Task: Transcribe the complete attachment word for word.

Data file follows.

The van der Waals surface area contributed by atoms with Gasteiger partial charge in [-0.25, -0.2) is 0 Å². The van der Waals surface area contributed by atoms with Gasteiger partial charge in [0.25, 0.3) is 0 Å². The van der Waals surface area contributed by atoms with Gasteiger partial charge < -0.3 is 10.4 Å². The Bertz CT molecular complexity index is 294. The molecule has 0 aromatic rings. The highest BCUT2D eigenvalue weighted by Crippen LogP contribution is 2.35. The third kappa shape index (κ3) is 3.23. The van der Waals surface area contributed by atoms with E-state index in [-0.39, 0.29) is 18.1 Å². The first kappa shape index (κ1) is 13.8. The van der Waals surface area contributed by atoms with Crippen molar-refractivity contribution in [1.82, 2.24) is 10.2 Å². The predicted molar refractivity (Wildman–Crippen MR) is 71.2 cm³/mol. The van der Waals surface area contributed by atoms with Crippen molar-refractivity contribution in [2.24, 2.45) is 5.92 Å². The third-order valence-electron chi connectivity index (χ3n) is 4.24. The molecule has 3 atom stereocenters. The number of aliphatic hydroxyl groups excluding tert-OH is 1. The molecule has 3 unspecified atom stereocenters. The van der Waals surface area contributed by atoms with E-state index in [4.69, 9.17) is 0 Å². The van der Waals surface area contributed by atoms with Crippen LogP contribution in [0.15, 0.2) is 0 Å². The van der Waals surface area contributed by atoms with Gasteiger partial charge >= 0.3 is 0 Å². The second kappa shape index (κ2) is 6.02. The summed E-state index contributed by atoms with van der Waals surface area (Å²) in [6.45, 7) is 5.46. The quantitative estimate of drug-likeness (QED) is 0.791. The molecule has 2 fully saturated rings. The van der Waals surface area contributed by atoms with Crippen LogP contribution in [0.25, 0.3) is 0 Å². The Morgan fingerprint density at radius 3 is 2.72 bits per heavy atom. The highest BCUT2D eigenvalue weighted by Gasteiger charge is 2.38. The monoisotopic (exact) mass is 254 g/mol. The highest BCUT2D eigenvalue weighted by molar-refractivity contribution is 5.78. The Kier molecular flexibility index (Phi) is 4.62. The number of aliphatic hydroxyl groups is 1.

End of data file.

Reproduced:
The van der Waals surface area contributed by atoms with Gasteiger partial charge in [-0.25, -0.2) is 0 Å². The van der Waals surface area contributed by atoms with Gasteiger partial charge in [0.25, 0.3) is 0 Å². The van der Waals surface area contributed by atoms with Gasteiger partial charge < -0.3 is 10.4 Å². The Bertz CT molecular complexity index is 294. The molecule has 0 aromatic rings. The highest BCUT2D eigenvalue weighted by Crippen LogP contribution is 2.35. The third kappa shape index (κ3) is 3.23. The van der Waals surface area contributed by atoms with E-state index in [-0.39, 0.29) is 18.1 Å². The first kappa shape index (κ1) is 13.8. The van der Waals surface area contributed by atoms with Crippen molar-refractivity contribution in [1.82, 2.24) is 10.2 Å². The predicted molar refractivity (Wildman–Crippen MR) is 71.2 cm³/mol. The van der Waals surface area contributed by atoms with Crippen molar-refractivity contribution in [2.24, 2.45) is 5.92 Å². The third-order valence-electron chi connectivity index (χ3n) is 4.24. The molecule has 3 atom stereocenters. The number of aliphatic hydroxyl groups excluding tert-OH is 1. The molecule has 3 unspecified atom stereocenters. The van der Waals surface area contributed by atoms with E-state index in [4.69, 9.17) is 0 Å². The van der Waals surface area contributed by atoms with Crippen LogP contribution in [0.15, 0.2) is 0 Å². The van der Waals surface area contributed by atoms with Gasteiger partial charge >= 0.3 is 0 Å². The second kappa shape index (κ2) is 6.02. The summed E-state index contributed by atoms with van der Waals surface area (Å²) in [6.45, 7) is 5.46. The quantitative estimate of drug-likeness (QED) is 0.791. The molecule has 2 fully saturated rings. The van der Waals surface area contributed by atoms with Crippen LogP contribution in [0.25, 0.3) is 0 Å². The Morgan fingerprint density at radius 3 is 2.72 bits per heavy atom. The highest BCUT2D eigenvalue weighted by Gasteiger charge is 2.38. The monoisotopic (exact) mass is 254 g/mol. The highest BCUT2D eigenvalue weighted by molar-refractivity contribution is 5.78. The Kier molecular flexibility index (Phi) is 4.62. The number of aliphatic hydroxyl groups is 1.